I've never used fresh horseradish but you've inspired me. This sauce sounds incredible and like something my husband would adore.
I'm not super familiar with Hungarian cuisine; I mean, besides goulash and stuffed cabbage. That book would be a great and informative reading to learn more on Magyar cuisine. I think a trip to Strand Books is definitely in order then; I'm sure I'll be able to find it there!
hi, great recipe idea. I live in Romania and my family is from the Transylvania region, which used to belong to Hungary and indeed we do like horseradish. I think here it is most commonly used on top of baked beetroot.
Oh boy do I love horseradish. This sauce looks delectable. And thanks for showing those lovely photos from the book - so interesting!
Mhm, that sounds delicious! I have used fresh horse radish only once. I should to get some and try this recipe, thank you for sharing. In Germany, horse radish goes traditionally with cooked beef (think roast beef, served hot or cold) and with smoked fish (salmon, mackrel or trout). It also pairs really well with beets.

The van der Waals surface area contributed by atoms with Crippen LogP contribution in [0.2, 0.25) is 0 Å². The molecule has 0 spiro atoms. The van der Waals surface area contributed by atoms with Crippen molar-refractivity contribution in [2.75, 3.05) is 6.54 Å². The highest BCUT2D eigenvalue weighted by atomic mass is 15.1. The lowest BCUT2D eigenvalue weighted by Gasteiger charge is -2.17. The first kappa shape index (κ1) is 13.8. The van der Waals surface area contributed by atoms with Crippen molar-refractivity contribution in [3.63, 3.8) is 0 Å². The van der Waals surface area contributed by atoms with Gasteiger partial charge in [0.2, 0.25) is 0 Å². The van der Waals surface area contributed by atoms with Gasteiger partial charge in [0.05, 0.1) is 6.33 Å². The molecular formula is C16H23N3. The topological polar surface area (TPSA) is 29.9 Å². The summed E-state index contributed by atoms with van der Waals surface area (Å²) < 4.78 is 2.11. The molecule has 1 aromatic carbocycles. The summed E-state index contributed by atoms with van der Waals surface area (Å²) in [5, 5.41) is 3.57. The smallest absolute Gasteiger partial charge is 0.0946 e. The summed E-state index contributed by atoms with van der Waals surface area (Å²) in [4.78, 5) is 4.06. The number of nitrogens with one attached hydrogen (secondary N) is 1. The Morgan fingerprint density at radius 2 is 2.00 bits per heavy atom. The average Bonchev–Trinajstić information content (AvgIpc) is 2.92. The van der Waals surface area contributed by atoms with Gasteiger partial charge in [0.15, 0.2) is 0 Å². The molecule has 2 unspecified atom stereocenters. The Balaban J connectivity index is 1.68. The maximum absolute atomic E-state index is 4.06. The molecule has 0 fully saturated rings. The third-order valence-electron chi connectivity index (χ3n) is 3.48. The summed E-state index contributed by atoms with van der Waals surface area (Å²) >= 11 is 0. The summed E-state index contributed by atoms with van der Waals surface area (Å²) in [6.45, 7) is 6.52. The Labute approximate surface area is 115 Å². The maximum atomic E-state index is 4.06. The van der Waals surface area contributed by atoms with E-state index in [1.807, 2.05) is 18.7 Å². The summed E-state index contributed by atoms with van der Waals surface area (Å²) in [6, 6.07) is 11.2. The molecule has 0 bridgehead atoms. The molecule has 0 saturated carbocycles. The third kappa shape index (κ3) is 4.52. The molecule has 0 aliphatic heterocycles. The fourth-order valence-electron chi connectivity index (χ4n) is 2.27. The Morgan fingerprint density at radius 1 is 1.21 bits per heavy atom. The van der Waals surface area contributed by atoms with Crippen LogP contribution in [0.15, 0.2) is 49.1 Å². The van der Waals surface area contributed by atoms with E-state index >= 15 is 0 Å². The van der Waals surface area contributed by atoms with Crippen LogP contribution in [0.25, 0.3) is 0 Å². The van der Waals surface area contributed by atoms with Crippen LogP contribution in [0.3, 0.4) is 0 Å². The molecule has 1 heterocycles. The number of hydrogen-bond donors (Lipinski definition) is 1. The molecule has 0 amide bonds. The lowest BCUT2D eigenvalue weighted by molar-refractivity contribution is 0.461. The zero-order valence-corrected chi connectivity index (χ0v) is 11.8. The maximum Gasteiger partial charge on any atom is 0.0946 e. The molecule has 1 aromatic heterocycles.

I might be secretly from Hungry because I adore their cooking. The use of pickles and heat is so unique, also the range of vegetable braises makes my dinner complete. I never thought of using horseradish in a sauce but I can see why this recipe would make a great addition to a salad or roast dinner plate. Also What is the combination of vegetables you have use in the first picture? It looks divine!
I've never worked with the horseradish root before but plan to look for it. Thank you for the comment about putting it into vinegar as quickly as possible to keep the spiciness. I think we'll be trying this with poached eggs and avocado on toast this weekend using the jar of horseradish in the fridge. Great suggestions for incorporating horseradish into our food more!